The British small press Egaeus Press prides itself on publishing “morbid and fantastical works.” Their A Book of the Sea, edited by Mark Beech, certainly fits the bill, although not all of the stories are completely satisfying.
As the title suggests, this anthology features stories in which the sea plays a prominent role—in some, it’s a character in its own right. Some of the stories are strikingly imaginative. In Stephen J. Clark’s “The Figurehead of the Cailleach,” an artist is commissioned to restore an old figurehead half-ruined by the elements. As he works, he begins to suspect there’s something unusual about this figurehead and about the isolated cove where his studio has been set up. The central conceit of the story doesn’t fit into any of the typical marine motifs—pirates, mermaids, ghost ships, and so forth. It’s a truly original and intriguing piece. Karim Ghahwagi’s “The Sorrows of Satan’s Book” is a similarly imaginative tale. It blends a murder mystery with an interesting theological premise, all set in a Danish seaside town.
Interestingly, the book’s other strength is in stories that do hew closely to old tropes. A couple of the pieces here perfectly capture the feel of a folktale from the Old Country (wherever that happens to be for you) or the modern equivalent, the friend-of-a-friend narrative. “Dancing Boy” by Colin Insole tells of a cursed ship built to punish a malefactor, while Steven Pirie’s “The Woman Who Walked into the Sea” is the story of a long-ago mystical bargain fulfilled.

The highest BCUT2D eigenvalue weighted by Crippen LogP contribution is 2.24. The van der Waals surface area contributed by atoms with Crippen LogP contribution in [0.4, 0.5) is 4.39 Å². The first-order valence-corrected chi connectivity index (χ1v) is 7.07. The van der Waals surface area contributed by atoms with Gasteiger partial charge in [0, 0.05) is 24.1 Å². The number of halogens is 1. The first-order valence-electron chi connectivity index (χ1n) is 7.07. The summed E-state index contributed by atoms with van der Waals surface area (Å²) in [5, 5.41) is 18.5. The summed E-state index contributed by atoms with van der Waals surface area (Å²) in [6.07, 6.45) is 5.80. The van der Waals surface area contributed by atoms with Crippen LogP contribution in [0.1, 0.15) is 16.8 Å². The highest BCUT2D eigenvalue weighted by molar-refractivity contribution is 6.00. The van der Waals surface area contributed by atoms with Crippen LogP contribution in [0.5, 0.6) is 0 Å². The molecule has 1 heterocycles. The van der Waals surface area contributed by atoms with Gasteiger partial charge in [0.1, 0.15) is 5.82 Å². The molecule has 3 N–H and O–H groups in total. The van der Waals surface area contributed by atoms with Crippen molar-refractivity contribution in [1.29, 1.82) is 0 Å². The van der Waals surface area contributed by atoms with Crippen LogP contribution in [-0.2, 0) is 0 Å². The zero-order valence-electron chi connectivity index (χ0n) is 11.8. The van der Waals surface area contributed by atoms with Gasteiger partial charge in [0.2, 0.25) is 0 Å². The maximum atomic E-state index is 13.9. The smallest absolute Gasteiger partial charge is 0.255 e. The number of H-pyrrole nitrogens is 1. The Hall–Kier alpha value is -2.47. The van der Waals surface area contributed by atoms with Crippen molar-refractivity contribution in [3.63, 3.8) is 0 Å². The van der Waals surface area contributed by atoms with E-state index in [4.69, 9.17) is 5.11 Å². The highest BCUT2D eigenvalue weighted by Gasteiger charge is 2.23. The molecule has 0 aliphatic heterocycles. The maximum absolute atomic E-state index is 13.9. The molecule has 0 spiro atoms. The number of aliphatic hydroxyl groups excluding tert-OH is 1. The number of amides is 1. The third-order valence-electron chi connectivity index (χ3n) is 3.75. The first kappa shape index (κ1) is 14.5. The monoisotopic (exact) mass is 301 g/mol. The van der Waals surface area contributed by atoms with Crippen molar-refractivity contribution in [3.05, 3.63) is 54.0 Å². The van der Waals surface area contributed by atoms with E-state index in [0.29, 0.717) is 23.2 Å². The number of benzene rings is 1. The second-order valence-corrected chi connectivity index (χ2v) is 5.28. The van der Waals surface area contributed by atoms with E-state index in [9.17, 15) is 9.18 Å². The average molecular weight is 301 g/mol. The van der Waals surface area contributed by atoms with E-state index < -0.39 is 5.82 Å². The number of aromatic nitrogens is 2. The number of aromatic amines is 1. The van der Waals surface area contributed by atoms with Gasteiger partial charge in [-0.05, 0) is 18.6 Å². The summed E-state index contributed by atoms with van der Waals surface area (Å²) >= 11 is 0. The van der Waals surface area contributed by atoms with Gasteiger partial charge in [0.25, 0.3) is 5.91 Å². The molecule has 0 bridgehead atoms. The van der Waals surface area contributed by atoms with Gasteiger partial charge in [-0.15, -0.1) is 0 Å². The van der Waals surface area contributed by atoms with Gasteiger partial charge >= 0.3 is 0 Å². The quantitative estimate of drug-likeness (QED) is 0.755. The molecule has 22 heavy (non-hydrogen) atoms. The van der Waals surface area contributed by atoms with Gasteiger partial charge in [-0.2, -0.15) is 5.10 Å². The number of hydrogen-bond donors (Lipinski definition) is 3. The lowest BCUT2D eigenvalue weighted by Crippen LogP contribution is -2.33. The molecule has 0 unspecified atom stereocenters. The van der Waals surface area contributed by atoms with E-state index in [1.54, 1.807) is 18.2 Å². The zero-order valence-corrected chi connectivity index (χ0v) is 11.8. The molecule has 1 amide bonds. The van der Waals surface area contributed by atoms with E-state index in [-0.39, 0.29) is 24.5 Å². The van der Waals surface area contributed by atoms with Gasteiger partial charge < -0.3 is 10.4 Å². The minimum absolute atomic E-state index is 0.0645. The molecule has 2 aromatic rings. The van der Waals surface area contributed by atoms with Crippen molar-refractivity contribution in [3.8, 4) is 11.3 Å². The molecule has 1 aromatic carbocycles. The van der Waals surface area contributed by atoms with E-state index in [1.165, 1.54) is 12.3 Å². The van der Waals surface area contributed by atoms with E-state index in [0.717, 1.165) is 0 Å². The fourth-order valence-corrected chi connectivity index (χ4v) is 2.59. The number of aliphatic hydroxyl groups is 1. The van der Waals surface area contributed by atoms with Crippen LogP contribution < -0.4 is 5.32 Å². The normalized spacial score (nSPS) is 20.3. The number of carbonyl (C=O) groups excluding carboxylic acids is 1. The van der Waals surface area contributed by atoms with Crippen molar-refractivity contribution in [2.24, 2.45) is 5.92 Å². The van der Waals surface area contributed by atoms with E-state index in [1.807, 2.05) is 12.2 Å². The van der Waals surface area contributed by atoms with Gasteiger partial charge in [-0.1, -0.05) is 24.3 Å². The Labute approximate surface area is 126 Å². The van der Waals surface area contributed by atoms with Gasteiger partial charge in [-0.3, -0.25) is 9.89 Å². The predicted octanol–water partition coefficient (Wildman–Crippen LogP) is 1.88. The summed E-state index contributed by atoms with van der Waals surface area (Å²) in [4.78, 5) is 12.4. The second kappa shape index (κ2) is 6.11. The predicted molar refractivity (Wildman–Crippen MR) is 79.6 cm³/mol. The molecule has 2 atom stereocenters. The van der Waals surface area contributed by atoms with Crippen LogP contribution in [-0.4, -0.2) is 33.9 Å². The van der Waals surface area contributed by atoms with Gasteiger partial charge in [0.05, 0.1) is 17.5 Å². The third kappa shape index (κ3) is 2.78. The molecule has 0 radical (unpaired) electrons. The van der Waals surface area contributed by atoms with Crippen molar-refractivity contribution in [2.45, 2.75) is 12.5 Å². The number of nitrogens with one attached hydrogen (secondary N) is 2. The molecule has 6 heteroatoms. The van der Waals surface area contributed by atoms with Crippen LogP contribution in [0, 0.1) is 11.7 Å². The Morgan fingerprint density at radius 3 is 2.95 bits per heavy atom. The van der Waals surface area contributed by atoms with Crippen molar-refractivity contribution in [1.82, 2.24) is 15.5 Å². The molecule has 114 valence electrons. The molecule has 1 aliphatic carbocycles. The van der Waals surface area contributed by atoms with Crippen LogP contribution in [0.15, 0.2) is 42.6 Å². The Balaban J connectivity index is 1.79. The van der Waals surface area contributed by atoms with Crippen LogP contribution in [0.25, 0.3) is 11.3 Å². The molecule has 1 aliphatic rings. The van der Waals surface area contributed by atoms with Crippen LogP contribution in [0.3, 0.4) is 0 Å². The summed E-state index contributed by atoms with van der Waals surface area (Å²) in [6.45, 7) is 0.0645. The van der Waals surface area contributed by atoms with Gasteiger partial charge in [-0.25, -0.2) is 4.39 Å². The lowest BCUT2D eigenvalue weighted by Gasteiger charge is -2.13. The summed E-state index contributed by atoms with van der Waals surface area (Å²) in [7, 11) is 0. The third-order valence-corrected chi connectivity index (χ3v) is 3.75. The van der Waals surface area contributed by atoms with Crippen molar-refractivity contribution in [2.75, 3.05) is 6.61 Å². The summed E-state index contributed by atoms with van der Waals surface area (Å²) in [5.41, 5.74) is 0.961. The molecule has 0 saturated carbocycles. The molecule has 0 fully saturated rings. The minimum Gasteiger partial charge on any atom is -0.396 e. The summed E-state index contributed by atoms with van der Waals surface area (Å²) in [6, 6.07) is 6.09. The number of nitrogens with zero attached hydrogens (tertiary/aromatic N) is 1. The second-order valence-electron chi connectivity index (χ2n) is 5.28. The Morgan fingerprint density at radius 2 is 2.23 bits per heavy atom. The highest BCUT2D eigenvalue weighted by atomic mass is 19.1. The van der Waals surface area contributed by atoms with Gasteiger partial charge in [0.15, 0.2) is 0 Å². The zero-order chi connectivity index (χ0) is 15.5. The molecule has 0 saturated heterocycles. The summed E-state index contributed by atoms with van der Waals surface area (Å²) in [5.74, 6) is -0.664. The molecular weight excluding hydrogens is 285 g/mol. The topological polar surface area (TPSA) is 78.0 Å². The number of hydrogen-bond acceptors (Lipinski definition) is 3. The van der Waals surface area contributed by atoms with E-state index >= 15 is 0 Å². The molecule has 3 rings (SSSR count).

Unfortunately, a few of the stories are marred by purple prose. Albert Power’s “The Final Flight of Fidelia” is a moving story of a revenant seeking justice for a grave wrongdoing, but the emotional impact is somewhat blunted by the artificially old-fashioned writing style. And while I don’t object to a dense narrative, the writing in Jonathan Wood’s “From Whence We Came” crosses the line from dense to impenetrable.
One last note I want to make here is about the production values for this book. Egaeus Press says they strive to produce “volumes of a quality of ornateness rarely seen in modern books,” and they are not kidding. The book, as a physical object, is beautiful. It’s a sturdily-bound hardcover, with reproductions of a gorgeous painting on the front- and endpapers. Each section of the book, as well as the beginning and end of each story, are marked by line drawings. This is a quality you rarely see from large publishers, let alone a small press.